The question of whether students and teachers should be friends on Facebook has been discussed across the nation. With the increased use of social media among today’s students, the issue has become more and more prominent and many school districts have already begun to act.
At least 40 school districts nationwide have approved social media policies. Schools in New York City and Florida have disciplined teachers for Facebook activity, and Missouri legislators recently acquiesced to teachers’ objections to a strict statewide policy. Even here in North Carolina, some teachers have been punished for Facebook activity and at least one county has recently enacted a new policy to limit teacher-student interactions on Facebook.
Teachers in the Iredell-Statesville schools have been prohibited from friending students on Facebook. The faculty members are still permitted to have their own personal Facebook accounts, but, as role models for the school, they will be held accountable for their public conduct even when not performing their job.
This brings up one of the core issues of the debate: Will regulating teachers’ conduct on Facebook be seen as a violation of freedom of speech? Last year Missouri legislatures attempted to pass a new law that would ban teachers from using websites that allow “exclusive access” with students 18 years old or younger. The teachers saw this law as an infringement of their first amendment rights and a judge granted an injunction, declaring that the law “would have a chilling effect” on free-speech rights.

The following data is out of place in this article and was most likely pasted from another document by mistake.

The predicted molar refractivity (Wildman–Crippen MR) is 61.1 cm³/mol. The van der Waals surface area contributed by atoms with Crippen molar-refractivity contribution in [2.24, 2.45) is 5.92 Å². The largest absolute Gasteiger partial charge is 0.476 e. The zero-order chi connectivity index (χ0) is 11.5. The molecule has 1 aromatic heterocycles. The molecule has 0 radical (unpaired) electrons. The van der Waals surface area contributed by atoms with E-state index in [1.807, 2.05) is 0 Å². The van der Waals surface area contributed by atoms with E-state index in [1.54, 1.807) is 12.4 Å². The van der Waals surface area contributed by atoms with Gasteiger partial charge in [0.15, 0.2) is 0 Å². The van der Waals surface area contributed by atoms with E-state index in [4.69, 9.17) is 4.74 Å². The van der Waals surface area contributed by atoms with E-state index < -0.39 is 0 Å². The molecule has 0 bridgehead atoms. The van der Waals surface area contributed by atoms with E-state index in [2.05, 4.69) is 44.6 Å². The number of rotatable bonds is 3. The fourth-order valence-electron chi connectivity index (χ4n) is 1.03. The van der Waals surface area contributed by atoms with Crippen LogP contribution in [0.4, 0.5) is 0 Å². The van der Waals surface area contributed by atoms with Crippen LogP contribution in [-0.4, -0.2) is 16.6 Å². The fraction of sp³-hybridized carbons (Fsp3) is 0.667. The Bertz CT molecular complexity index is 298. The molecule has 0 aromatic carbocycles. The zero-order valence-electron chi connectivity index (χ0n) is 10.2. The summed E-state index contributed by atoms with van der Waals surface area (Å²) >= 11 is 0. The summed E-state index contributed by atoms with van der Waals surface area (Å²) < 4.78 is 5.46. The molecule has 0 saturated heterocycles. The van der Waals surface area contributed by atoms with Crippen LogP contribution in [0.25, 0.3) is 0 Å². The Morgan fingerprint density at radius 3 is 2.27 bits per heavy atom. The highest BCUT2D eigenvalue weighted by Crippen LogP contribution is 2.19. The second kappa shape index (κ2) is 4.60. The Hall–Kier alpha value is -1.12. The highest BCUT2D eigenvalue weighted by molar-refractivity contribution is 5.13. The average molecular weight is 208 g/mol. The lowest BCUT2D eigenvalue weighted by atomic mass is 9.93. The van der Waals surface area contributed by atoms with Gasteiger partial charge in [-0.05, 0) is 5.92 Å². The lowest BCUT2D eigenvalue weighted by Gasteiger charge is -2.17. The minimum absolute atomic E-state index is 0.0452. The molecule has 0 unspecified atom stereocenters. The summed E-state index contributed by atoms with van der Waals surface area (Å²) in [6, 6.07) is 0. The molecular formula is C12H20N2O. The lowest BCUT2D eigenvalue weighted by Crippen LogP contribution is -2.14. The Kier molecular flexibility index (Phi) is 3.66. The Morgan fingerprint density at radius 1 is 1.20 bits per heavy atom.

Another problem the question of teacher-student relationships on Facebook has brought up is: How will the relationship affect the student? Unfortunately, we see stories all too often on the news where a teacher has overstepped their boundaries with a student. Many think that allowing teachers and students to be friends on Facebook only encourages these types of interactions. It gives the two parties an unregulated forum to communicate and the relationship and its content cannot be checked by parents or school administrators. This is a valid concern and school districts need to make sure that students are protected.
On the other side, some students may actually benefit from the interaction with a teacher on Facebook. Facebook is one of the most popular social media used by students today and could be a great way to keep the student involved and informed. If a student had questions or concerns about any school activities or assignments, Facebook could be used as a resource to get help. For some students, there is not much parental support at home. Facebook could be a way for these students to have a supportive adult in their life.
Teachers need to know their students’ career interests, passions, and skills, so they can incorporate them into the classroom setting and create the most effective and educationally rewarding environment for the students. If Facebook could improve a teacher’s relationship with a student, in a professional way only, it could foster more enthusiasm and motivation for that student to excel.
The school districts across the country have a very difficult issue here to solve. How does one effectively protect the students, protect the teachers’ rights and give the student the most educational resources available? At least one place to start would be to create a program at every school to teach students about online safety. Whether it’s a teacher or another adult, students need to be aware of the dangers that an online relationship with an adult can entail. The internet has become a tool of choice for predators to communicate with potential victims. Students need to be aware and know how to protect themselves.